Alumni News

Connected for Life: Collaborating Beyond Bennington

By Walter Greene '23

Image of Surgeon General bandmates

In Brooklyn’s Prospect Lefferts Gardens, a collective of Bennington alumni are choosing world-building over trend-chasing—a compelling and convincingly essential antidote to a music industry demanding more and more individual salesmanship from artists. It’s an approach to production that, to the initiated, is unmistakably Bennington.

Bennington prepares you to curate the environment you need to create your best work, even if a significant part of that production occurs outside your material reality. Work grows in the creative allowances of an open curriculum, the play between tight-knit collaborators and mentors, and the opportunities between a determined artist’s initial circumstance and a final project.

Bennington pushes you to recognize the possibilities between what’s desired and what’s available, urging the inspired to not only produce, but consistently validate the space their art needs to exist, develop, and then grow connections outside itself. When those connections reach a critical mass, the work demands a material infrastructure. That’s precisely what ambitious Bennington alumni bands Aggie Miller, Surgeon General, A.M Rodio, and egg routine, among others, have found in New York City.

Over the last year, this collective of recent Bennington graduates has been taking the means of musical production into their hands by securing a recording and production studio with a dedicated rehearsal and performance venue just blocks away.

In terms of physical proximity and creative intimacy, the parallels between Bennington and this evolving scene in Brooklyn are unmistakable.

Garrett Crusan ’23 of Surgeon General and Annabel Hoffman ’22, songwriting and performing under the name Aggie Miller, clarified in a late-winter interview.

WG: What are the differences between the songwriting environment at Bennington and here, in your studio?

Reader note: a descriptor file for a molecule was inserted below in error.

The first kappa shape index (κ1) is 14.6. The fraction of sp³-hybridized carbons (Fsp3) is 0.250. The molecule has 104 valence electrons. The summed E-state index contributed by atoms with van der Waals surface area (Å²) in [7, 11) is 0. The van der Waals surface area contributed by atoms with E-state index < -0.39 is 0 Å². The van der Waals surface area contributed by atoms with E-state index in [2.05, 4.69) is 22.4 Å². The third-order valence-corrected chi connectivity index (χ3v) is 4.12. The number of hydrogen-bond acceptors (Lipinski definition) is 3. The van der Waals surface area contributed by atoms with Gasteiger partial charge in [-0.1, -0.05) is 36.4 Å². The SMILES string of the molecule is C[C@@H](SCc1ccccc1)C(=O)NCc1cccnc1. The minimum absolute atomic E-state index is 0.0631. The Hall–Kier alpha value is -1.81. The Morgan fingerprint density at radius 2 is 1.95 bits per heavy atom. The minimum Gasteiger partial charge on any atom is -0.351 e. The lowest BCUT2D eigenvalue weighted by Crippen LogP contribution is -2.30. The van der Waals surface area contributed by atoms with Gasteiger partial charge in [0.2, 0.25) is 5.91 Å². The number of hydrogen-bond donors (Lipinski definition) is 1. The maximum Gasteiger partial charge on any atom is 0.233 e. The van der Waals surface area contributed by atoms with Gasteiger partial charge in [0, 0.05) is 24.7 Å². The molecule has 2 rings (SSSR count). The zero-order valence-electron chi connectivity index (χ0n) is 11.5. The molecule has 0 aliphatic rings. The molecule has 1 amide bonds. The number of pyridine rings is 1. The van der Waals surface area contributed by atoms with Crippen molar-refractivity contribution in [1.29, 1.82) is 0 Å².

MILLER: It doesn’t really feel that different than being in DCB [Deane Carriage Barn], which I think is the point of Bennington. You do this [music] there, and you’re totally prepared to do it outside, because there aren’t teachers guiding you at every step and telling you how to do something. Us being left alone in DCB., being trusted to get four credits out of this project—working up a set, a real band set—that translates into having your own studio.

CRUSAN: I remember seeing it for the first time and thinking ‘Wow, Bennington’s just kind of here.’ And we’re all doing the same thing; we’re trading parts and roles and listening to each other’s stuff before it’s released. It’s weird and awesome. It feels really, really special.

Senem Pirler, music faculty member at Bennington, offers a valuable perspective on how Bennington’s structure translates to the real world:

PIRLER: The idea is to help [students] be ready as creative individuals with critical thinking and improvisation skills in the world. They are overseen by faculty who are artist-practitioners in their fields. It’s a co-creation and co-learning process in which students discuss their ideas with their mentors throughout the process and are given methods, space, agency, and deadlines to materialize these ideas. At Bennington, we use academic structures to mimic the processes and what’s in place in the real world.